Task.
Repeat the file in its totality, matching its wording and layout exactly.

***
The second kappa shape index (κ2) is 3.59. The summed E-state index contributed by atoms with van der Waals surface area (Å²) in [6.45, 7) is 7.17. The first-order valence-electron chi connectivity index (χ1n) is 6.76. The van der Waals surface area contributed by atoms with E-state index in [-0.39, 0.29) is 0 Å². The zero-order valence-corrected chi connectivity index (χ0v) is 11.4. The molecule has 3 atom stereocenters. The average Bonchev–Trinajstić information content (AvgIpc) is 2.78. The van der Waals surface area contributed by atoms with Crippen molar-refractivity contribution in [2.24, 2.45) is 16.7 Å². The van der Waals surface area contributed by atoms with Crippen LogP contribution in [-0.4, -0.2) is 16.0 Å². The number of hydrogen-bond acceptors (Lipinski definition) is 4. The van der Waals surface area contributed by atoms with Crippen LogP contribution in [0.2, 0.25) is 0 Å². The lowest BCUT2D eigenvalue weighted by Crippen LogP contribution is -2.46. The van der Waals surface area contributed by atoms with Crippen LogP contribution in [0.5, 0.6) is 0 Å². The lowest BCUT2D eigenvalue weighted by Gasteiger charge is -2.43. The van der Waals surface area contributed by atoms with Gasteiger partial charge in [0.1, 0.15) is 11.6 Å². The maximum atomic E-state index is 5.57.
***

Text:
The second kappa shape index (κ2) is 3.59. The summed E-state index contributed by atoms with van der Waals surface area (Å²) in [6.45, 7) is 7.17. The first-order valence-electron chi connectivity index (χ1n) is 6.76. The van der Waals surface area contributed by atoms with E-state index in [-0.39, 0.29) is 0 Å². The zero-order valence-corrected chi connectivity index (χ0v) is 11.4. The molecule has 3 atom stereocenters. The average Bonchev–Trinajstić information content (AvgIpc) is 2.78. The van der Waals surface area contributed by atoms with Crippen molar-refractivity contribution in [2.24, 2.45) is 16.7 Å². The van der Waals surface area contributed by atoms with Crippen LogP contribution in [-0.4, -0.2) is 16.0 Å². The number of hydrogen-bond acceptors (Lipinski definition) is 4. The van der Waals surface area contributed by atoms with Crippen LogP contribution in [0.2, 0.25) is 0 Å². The lowest BCUT2D eigenvalue weighted by Crippen LogP contribution is -2.46. The van der Waals surface area contributed by atoms with Crippen LogP contribution in [0.5, 0.6) is 0 Å². The lowest BCUT2D eigenvalue weighted by Gasteiger charge is -2.43. The van der Waals surface area contributed by atoms with Gasteiger partial charge in [0.1, 0.15) is 11.6 Å². The maximum atomic E-state index is 5.57.